Turning through pages of tablature, a songwriter’s guide in Martyn Joseph’s ‘Notes on Words,’ surfaces (after years) and has had me consider what I might assert as truth in how writing about photographs ought to work within any of our photo blogs. What would I say? Would I promote one way of going about presenting and responding to photos? Some core ideas seem key.
Photo Blog Writing Guide …
1. Within each photograph, reveal the subject in ways never before seen.
2. Get a moleskin and record image ideas within this idea journal.
3. Pay attention to how you feel at moments before, during and following image capture.
4. Pay attention to how the image resonates with each new edit of a photograph … edit and edit again.
5. Add words to your photographs, sparingly – get to the core response to your photograph.
6. Be honest about this image and you; posers present others’ sentiment ….
7. Dialogue with others about your images and theirs; provide likes and comments – find what’s key.
8. Photograph with others occasionally; they and their lens will reveal the world in ways new to you.
9. Snap the photo while you’re there – stop the car, halt your walk, stop your chat; take out your camera and photograph that subtle, subtle thing that your mind and eyes have recognized and wish to amplify.
10. Return to subjects again and again, photographing subjects from how you now know them each subsequent time.
11. Pay attention to good photographers – talk with them, listen to them; pay attention to visual narrative and image work in movies, in art, in photographs and the visual narrative you encounter in daily life.
12. “… Capture those special moments when life is amplified above the norm for a few seconds (Martyn Joseph – Notes On Words, 2003).”
13. “Go to locations that inspire – places from your past, places that will challenge you, [… take you camera and moleskin with you] (Martyn Joseph – Notes On Words, 2003).”
14. “If it doesn’t excite you it probably won’t do much for anyone else (Martyn Joseph – Notes On Words, 2003).”
Perhaps the other essential thing is the matter of being grateful for each photo found and discovered, for what you learn along the way and from who and for process – all that stuff that comes together in creating each new photograph. Beyond this photo discussion thanks, here, goes out to Martyn Joseph for each of the following – ‘One of Us,’ ‘Don’t Talk about Love and all that was that Edmonton concert at the Queen Alexandra Community Hall.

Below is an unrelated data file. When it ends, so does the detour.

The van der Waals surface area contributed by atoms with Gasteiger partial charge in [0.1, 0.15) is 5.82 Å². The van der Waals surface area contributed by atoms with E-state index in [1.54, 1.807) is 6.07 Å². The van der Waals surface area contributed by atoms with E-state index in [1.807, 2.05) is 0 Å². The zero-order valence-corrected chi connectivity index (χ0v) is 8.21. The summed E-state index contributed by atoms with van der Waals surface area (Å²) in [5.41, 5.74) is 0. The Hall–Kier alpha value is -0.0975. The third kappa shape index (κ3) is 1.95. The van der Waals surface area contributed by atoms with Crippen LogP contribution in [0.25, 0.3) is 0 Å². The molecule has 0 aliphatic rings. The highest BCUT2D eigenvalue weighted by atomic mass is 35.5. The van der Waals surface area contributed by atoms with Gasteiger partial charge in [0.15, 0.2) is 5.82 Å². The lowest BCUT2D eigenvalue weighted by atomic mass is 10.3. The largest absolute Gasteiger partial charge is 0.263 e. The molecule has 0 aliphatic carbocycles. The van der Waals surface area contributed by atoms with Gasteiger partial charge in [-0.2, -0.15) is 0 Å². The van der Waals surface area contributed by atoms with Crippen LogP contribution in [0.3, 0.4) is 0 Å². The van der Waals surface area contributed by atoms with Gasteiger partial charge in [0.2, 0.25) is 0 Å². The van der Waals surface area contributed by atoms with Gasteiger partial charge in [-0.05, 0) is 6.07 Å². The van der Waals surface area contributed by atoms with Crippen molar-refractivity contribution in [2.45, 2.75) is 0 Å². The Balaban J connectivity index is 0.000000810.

The road home last weekend finally provided opportunity to photograph this grain truck near Nampa, Alberta, the sides of its grain box now sandwich board, advertising (or perhaps better said as raising awareness with regard to) a social issue the world needs to know about. For me, the photograph is more about setting or context as well as that of articulating the shape of a vehicle from a former time; it has been something to see how far I could extend edits in shaping the image in terms of mood and tone beyond the factual/literal rendering of the image.
Listening to – Son Houses’ ‘Death Letter,’ Snow Patrol’s ‘Run,’ The Who’s ‘Won’t Get Fooled Again,’ Steve Miller’s ‘Mercury Blues,’ Ross Copperman’s ‘Holding On and Letting Go,’ The Red Hot Chili Peppers’ ‘Snow [Hey Oh],’ and Joe Bonamassa’s ‘Long Distance Blues.’
Quote to Inspire – “The photograph is completely abstracted from life, yet it looks like life. That is what has always excited me about photography.” – Richard Kalvar
And all the life's delightful doses
A Blog about Music and Popular Culture
The world around through my camera's lens
Pre Wedding Photographers India, Candid Photography Studio Delhi, Wedding Photography Delhi-NCR
travel junkie & horse lover
BY GRACE THROUGH FAITH
thoughts on innovation, startups, photography and bourbon since 2007
I make photographs and poems to please myself (and share them to please you).
Natural, rural and urban images
Surreal Landscapes by Maikhail Buzhinskiy
Exploring open roads without breaking the bank
Expeditions - explorations - adventures
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He started Writing, The paper started speaking...
L'occhio ritaglia il soggetto, e l'apparecchio deve solo fare il suo lavoro, che consiste nell'imprimere sulla pellicola la decisione dell'occhio
Traveler & photographer with a passion for everything
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